This initiative corresponds to a joint effort between the public, private sector and universities, to promote the development of marine energy in our country, which for three years will allow Chile to lead one of the most relevant scientific research on marine energy and expand the generation towards new renewable and clean sources.
It consists of a unique experimental project in Latin America, where six RD groups and business teams from Chile, Italy and the United States will join forces to study the behaviour of a laboratory in the open sea.
The "Open Sea Lab" platform provides important information on ocean conditions, not only for research on marine energy, but also on many other relevant areas of the coastal ocean, such as climate change, currents and swells. For this, submerged sensors will collect data on the energy produced, the magnitude and direction of the waves and currents, the temperature, turbidity, pH, oxygen and the forces exerted on anchor lines, all data of high scientific interest.
This important information, combined with data from an X-band radar and a weather station on land, allow to obtain a complete characterization of the behaviour of the wave device in real time and of the sea state at the site.
The data collected by the platform will be made available to the public through a website, specially designed for this purpose.
Las Cruces, El Tabo, Valparaíso Region, Chile.
Two permits were required to deploy the Open Sea Lab, the first one from the Harbour Captaincy of Algarrobo (Ministry of Defense) that has to be renewed every year about the occupation of seabed and water column/area.
And the second one is an authorization for marine research from the Hydrology and Oceanography Service of the Army, that lasts two years with one renovation.
The Open Sea Lab initiative was born in 2015, along with nine other R&D projects within MERIC in collaboration with Enel Green Power company Chile and Italy.
The first stage was to scope different technologies to be deployed in Chilean ocean in order to explore wave power potential in a specific marine environment. After several technologies study, the team selected the PowerBuoy three from the US company Ocean Power Technologies, Inc.
After three locations in Chile selection failed for different reasons, so the WEC was deployed in April 2021 in Las Cruces, the fourth and final site.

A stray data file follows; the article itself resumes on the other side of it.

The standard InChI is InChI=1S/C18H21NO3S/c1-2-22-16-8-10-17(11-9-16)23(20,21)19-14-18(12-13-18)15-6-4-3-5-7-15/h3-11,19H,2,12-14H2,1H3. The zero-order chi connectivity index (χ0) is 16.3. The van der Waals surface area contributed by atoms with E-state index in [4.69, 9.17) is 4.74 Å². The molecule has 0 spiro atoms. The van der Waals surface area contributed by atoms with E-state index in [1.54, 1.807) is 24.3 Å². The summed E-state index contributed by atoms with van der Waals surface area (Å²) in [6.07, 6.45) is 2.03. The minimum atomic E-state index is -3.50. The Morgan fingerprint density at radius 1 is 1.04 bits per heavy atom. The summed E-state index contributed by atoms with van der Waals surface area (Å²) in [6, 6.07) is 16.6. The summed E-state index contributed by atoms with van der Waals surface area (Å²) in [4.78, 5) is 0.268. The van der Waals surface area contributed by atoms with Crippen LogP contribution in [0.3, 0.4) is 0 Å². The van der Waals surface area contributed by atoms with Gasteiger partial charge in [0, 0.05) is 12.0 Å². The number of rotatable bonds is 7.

In April 2021 the WEC was successfully deployed, but the umbilical cable suffered some damage in that time and the system could not be 100% operational.
In January 2023 all the systems could be deployed and completely operational, but a few days later we lost communications and we are trying to figure out what is the cause.
However, the WEC has been operating successfully since April 2021 24/7, generating electricity from wave energy and surviving harsh marine conditions.
The main goal of the Open Sea Lab is to explore wave energy potential in central Chile, assess the WEC survivability and study the metocean conditions in which the electricity is being produced.
Key Environmental Issues
No key environmental issues have arisen from permitting or else, but all this info is in the paper just published by the MERIC team in 2022.
Papers, Reports, Research Studies
Baseline Assessment: Open Sea Lab
|Receptor||Study Description||Design and Methods||Results||Status|
|Fish||Pre-deployment fish monitoring.||Baited remote underwater video (BRUV).||Isacia conceptionis, Schroederichthys chilensis were observed.||Completed|
|Physical Environment||Measurement of water currents and conductivity, temperature, and depth profiles.||ACDP and CTD deployments at different depths (5 and 15 m).||NA||In Progress|
|Physical Environment||Community and sediment composition at different depths.||Informal diver observations.||Sand until 2 or 3 m depth, no flora or fauna in the water column until 35 m.||Completed|
|Marine Mammals||Observations of marine mammals at site.||Informal observations from shore.||Dolphins and sea lions observed.||Completed|
|Birds||Observations of birds at site.||Informal observations from shore.||Sea gulls observed.||Completed|
Post-Installation Monitoring: Open Sea Lab
|Stressor||Receptor||Study Description||Design and Methods||Results||Status|
|Habitat Change||Fish||Fish species composition via diving inspections.||Informal diver observations.||NA||Ongoing|
|Habitat Change||Birds||Species composition from vessel.||Informal observations from vessel.||Sea gulls, Red-legged Cormorants.||Ongoing|
|Habitat Change||Invertebrates||Invertebrate community composition at different depths.||Quadrants by photos.||Hydrozoans, Bryozoans, Barnacles, Ascidians.||Ongoing|